States urged to reduce illegal blood alcohol concentration level to 0.05

In Maricopa County and throughout the nation, drivers under the influence of alcohol pose a threat to themselves, passengers in their vehicle and other drivers on the road. According to the Centers for Disease Control and Prevention, one in every three deaths that occur as a consequence of a vehicle accident involves alcohol in some way.

The NTSB's new recommendation

To reduce the number of fatalities and accidents caused by drunk driving, every state in the U.S. defines driving with a blood alcohol content level at 0.08 or above as a crime with penalties varying by state. According to the Governors Highway Safety Association, individuals in Arizona that receive a DUI upon driving with a BAC above this level get their license suspended for 90 days upon a first offense.

This national standard for BAC was enacted by President Bill Clinton in 2000. To sway states to revert to this standard for BAC, the president enacted a law that prohibited states from receiving money for highway construction if they did not cater their laws to this figure, says The New York Times.

Recently, the National Transportation Safety Board issued an announcement that encouraged states across the nation to reduce the legal limit for BAC from 0.08 to 0.05. Officials from the NTSB hope that this new restriction will place a limit on drinking and driving in the country and reduce the number of annual fatalities caused by drinking and driving every year.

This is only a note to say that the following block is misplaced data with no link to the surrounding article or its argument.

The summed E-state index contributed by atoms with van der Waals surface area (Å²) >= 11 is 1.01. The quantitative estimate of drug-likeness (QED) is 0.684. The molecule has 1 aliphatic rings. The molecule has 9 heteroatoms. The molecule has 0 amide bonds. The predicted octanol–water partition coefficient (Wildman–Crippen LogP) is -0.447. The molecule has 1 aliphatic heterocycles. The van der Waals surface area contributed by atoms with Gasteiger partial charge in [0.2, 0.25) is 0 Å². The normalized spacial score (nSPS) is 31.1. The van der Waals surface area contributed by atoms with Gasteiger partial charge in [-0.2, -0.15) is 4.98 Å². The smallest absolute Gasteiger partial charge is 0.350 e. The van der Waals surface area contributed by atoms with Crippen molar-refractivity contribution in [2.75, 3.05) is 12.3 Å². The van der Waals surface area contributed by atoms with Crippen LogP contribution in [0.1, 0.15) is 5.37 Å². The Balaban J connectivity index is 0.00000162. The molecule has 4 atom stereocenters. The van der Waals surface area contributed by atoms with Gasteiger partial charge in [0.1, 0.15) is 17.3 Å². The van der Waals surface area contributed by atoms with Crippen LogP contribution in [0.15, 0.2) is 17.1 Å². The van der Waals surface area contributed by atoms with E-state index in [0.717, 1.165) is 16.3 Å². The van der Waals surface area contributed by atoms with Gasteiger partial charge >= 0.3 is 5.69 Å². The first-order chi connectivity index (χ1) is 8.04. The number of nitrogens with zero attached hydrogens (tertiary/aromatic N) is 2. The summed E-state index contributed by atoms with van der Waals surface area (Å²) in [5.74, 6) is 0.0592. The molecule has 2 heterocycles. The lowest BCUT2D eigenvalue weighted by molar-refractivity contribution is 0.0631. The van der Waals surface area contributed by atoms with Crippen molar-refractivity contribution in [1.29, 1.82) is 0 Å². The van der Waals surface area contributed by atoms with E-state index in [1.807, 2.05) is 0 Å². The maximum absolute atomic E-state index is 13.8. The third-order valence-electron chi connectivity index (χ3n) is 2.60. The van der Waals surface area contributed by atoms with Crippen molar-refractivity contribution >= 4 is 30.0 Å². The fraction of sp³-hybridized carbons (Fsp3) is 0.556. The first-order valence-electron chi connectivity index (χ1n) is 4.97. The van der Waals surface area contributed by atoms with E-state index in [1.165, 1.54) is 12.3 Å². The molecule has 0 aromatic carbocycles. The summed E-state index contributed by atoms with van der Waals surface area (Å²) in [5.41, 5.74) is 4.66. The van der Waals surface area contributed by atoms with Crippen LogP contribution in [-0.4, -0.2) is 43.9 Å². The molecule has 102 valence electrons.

Although the goal of this new recommendation by the NTSB is to reduce the number of alcohol-related fatalities, there still remains opposition to this new guideline. For example, the director of the American Beverage Institute stated that if this new recommendation became law it would make responsible drinking behavior become a criminal offense.

Factors that contribute to BAC

There are a variety of different factors that contribute to a safe BAC level when driving. The ability to drive safely after drinking is due to:

  • The number of drinks a person had.
  • How fast they consumed their drinks.
  • Whether they are male or female.
  • How much a person weighs.
  • The amount of food they had in their stomach while drinking.

Because there are so many factors that contribute to a person's BAC, it is often difficult for a person to determine whether or not their BAC is at a legal limit before driving home. While this new recommendation by the NTSB may reduce alcohol-related fatalities, it may also cause responsible drinkers to be criminalized for their actions.

If you are being charged with a DUI for getting behind the wheel with a BAC that was 0.08 or higher, contact an attorney that will aggressively defend your legal rights.